Avoid a Scary Halloween: Know the Dangers of Binge Drinking

Published on October 25, 2019
Mountainside Canaan Aerial Shot

New York, NY – For adults, Halloween isn’t just about costumes and candy; for many, the festivities take place at homes or bars where alcohol is available. The holiday can become truly frightening when social drinking spirals into binge drinking. This Halloween, Mountainside treatment center cautions the public as well as people in addiction recovery about the dangers of excessive drinking.

Binge drinking, which is defined by the CDC as consuming five or more drinks for men and four or more drinks for women within a two hour period, increases the risk of alcohol-related injuries and accidents. Dangerous side effects may include dizziness, memory lapses (blackouts), and seizures. For those recovering from alcoholism, being surrounded by others who are drinking could jeopardize their sobriety.

There are alternatives for those who would like to socialize on Halloween without overindulging. For instance, BIGVISION is hosting a Sober Spooky Halloween Party, in partnership with Sans Bar, a trendy alcohol-free space, and Mountainside Chelsea, a new recovery resource center in the heart of New York City. The event will feature a photo booth, game room, and a costume contest as well as music and creative, non-alcoholic beverages.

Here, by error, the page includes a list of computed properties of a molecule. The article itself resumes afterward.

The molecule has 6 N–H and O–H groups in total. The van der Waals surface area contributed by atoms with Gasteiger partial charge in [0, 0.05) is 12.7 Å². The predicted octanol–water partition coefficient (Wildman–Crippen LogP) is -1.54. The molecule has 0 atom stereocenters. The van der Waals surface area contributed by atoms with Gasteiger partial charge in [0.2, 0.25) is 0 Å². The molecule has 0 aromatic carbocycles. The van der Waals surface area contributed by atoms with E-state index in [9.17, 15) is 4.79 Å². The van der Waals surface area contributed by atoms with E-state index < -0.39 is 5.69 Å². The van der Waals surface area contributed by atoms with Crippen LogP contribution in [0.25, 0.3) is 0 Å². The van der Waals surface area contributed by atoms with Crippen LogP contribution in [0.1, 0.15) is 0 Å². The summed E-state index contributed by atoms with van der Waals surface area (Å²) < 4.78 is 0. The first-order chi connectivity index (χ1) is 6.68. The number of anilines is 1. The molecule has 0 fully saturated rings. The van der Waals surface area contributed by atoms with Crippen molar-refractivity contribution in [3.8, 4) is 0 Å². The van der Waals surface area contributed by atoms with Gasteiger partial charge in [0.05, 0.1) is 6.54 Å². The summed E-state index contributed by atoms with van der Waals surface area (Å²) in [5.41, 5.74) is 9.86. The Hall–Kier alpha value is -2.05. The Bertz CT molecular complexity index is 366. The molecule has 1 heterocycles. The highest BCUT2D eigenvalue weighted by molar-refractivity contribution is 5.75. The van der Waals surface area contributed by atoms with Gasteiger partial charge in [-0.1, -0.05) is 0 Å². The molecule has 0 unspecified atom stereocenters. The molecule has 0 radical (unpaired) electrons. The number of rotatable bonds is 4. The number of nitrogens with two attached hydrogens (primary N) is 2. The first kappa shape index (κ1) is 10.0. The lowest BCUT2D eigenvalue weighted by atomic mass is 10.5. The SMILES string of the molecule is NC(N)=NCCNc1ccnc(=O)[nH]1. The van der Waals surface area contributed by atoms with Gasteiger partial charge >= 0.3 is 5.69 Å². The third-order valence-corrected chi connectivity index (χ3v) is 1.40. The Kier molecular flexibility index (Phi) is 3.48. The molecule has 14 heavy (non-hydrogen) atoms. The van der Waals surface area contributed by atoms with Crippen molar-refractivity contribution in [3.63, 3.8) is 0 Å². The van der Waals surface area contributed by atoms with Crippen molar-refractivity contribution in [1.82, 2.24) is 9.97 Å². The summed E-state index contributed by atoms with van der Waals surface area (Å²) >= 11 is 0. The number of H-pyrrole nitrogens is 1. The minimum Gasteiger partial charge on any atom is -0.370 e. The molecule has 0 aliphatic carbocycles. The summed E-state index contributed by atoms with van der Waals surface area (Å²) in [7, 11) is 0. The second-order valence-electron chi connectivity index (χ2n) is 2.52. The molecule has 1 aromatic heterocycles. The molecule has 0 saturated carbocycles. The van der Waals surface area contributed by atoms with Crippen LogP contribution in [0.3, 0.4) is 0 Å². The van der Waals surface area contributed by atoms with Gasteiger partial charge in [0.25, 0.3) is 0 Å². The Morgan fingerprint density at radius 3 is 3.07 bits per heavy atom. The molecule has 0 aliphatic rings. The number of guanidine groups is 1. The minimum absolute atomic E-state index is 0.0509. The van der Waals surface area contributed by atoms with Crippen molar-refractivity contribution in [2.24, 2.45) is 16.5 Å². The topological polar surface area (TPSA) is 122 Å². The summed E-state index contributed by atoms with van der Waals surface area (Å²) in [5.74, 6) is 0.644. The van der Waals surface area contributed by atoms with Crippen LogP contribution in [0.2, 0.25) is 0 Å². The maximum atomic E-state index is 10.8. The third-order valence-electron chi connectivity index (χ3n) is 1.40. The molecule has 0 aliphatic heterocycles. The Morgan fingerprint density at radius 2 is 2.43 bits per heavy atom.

Even for those who are not in recovery, avoiding or limiting alcohol intake on Halloween night can be lifesaving. Because alcohol lowers inhibitions, binge drinking often leads to drunk driving and other reckless behaviors. Between 2013 and 2017, motor vehicle crashes on Halloween night claimed the lives of 158 people nationally, according to the U.S. Department of Transportation. Of these fatal accidents, 42 percent involved a drunk driver. Added hazards on the roadways can be deadly for pedestrians as well, including families with children who plan on trick-or-treating.

“Even though Halloween is a time for having fun, partygoers also need to be vigilant. To avoid endangering themselves and others, they can curb their alcohol intake by eating beforehand and drinking water to stay hydrated. Never drink and drive. Instead, plan to travel with a designated driver or arrange to stay over a friend’s house,” says Amy Sedgwick, Director of Clinical Operations at Mountainside. “Parents should take added precautions by reminding their young trick-or-treaters to watch for oncoming cars, having them carry a flashlight or wear reflective clothing, and ensuring that they do not eat unwrapped or open candy.”

Those struggling with binge drinking can safeguard their health through the holidays and beyond by consulting a local treatment professional.